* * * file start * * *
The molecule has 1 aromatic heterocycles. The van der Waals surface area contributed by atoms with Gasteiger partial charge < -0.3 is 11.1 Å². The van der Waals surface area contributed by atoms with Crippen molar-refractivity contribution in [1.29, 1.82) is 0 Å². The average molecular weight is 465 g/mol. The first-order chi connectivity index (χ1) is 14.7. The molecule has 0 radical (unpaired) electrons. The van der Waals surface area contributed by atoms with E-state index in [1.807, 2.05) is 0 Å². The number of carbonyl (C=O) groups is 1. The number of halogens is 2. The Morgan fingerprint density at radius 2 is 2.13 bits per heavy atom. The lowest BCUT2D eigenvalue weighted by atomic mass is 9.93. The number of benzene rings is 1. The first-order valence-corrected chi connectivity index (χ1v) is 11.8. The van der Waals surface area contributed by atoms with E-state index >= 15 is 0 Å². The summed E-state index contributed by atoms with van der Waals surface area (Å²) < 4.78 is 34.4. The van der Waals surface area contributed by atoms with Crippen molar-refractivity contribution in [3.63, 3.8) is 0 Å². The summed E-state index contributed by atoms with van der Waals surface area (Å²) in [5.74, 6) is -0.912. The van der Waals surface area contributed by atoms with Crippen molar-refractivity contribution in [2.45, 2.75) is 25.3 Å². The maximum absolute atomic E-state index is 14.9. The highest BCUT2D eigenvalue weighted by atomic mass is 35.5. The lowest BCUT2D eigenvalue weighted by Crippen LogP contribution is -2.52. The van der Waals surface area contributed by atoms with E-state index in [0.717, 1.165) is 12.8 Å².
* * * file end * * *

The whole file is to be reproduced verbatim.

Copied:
The molecule has 1 aromatic heterocycles. The van der Waals surface area contributed by atoms with Gasteiger partial charge < -0.3 is 11.1 Å². The van der Waals surface area contributed by atoms with Crippen molar-refractivity contribution in [1.29, 1.82) is 0 Å². The average molecular weight is 465 g/mol. The first-order chi connectivity index (χ1) is 14.7. The molecule has 0 radical (unpaired) electrons. The van der Waals surface area contributed by atoms with E-state index in [1.807, 2.05) is 0 Å². The number of carbonyl (C=O) groups is 1. The number of halogens is 2. The Morgan fingerprint density at radius 2 is 2.13 bits per heavy atom. The lowest BCUT2D eigenvalue weighted by atomic mass is 9.93. The number of benzene rings is 1. The first-order valence-corrected chi connectivity index (χ1v) is 11.8. The van der Waals surface area contributed by atoms with E-state index >= 15 is 0 Å². The summed E-state index contributed by atoms with van der Waals surface area (Å²) < 4.78 is 34.4. The van der Waals surface area contributed by atoms with Crippen molar-refractivity contribution in [3.63, 3.8) is 0 Å². The summed E-state index contributed by atoms with van der Waals surface area (Å²) in [5.74, 6) is -0.912. The van der Waals surface area contributed by atoms with Crippen molar-refractivity contribution in [2.45, 2.75) is 25.3 Å². The maximum absolute atomic E-state index is 14.9. The highest BCUT2D eigenvalue weighted by atomic mass is 35.5. The lowest BCUT2D eigenvalue weighted by Crippen LogP contribution is -2.52. The van der Waals surface area contributed by atoms with E-state index in [0.717, 1.165) is 12.8 Å².